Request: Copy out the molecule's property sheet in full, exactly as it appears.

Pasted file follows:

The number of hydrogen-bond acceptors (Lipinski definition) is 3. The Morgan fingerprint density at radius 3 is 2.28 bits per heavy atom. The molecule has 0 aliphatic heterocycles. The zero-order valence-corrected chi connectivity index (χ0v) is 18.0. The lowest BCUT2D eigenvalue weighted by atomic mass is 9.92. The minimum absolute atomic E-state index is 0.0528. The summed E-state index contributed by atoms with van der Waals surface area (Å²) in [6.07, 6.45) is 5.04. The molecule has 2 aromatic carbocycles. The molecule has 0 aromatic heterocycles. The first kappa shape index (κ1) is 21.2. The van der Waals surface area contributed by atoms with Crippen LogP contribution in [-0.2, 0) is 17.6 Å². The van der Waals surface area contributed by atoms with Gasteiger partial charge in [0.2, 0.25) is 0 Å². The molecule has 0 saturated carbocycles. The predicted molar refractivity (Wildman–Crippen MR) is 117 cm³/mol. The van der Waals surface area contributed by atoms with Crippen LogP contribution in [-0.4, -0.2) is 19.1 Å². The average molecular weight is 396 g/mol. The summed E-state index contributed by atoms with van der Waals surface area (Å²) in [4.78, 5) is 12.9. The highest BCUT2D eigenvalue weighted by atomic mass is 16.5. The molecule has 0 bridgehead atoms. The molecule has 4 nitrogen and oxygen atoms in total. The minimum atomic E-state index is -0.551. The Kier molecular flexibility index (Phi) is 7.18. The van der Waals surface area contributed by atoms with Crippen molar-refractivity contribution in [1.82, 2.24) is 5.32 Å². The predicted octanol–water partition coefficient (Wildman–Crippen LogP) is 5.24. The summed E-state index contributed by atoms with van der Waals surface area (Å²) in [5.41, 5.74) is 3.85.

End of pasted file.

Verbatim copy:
The number of hydrogen-bond acceptors (Lipinski definition) is 3. The Morgan fingerprint density at radius 3 is 2.28 bits per heavy atom. The molecule has 0 aliphatic heterocycles. The zero-order valence-corrected chi connectivity index (χ0v) is 18.0. The lowest BCUT2D eigenvalue weighted by atomic mass is 9.92. The minimum absolute atomic E-state index is 0.0528. The summed E-state index contributed by atoms with van der Waals surface area (Å²) in [6.07, 6.45) is 5.04. The molecule has 2 aromatic carbocycles. The molecule has 0 aromatic heterocycles. The first kappa shape index (κ1) is 21.2. The van der Waals surface area contributed by atoms with Crippen LogP contribution in [-0.2, 0) is 17.6 Å². The van der Waals surface area contributed by atoms with Gasteiger partial charge in [0.2, 0.25) is 0 Å². The molecule has 0 saturated carbocycles. The predicted molar refractivity (Wildman–Crippen MR) is 117 cm³/mol. The van der Waals surface area contributed by atoms with Crippen LogP contribution in [-0.4, -0.2) is 19.1 Å². The average molecular weight is 396 g/mol. The summed E-state index contributed by atoms with van der Waals surface area (Å²) in [4.78, 5) is 12.9. The highest BCUT2D eigenvalue weighted by atomic mass is 16.5. The molecule has 0 bridgehead atoms. The molecule has 4 nitrogen and oxygen atoms in total. The minimum atomic E-state index is -0.551. The Kier molecular flexibility index (Phi) is 7.18. The van der Waals surface area contributed by atoms with Crippen molar-refractivity contribution in [1.82, 2.24) is 5.32 Å². The predicted octanol–water partition coefficient (Wildman–Crippen LogP) is 5.24. The summed E-state index contributed by atoms with van der Waals surface area (Å²) in [5.41, 5.74) is 3.85.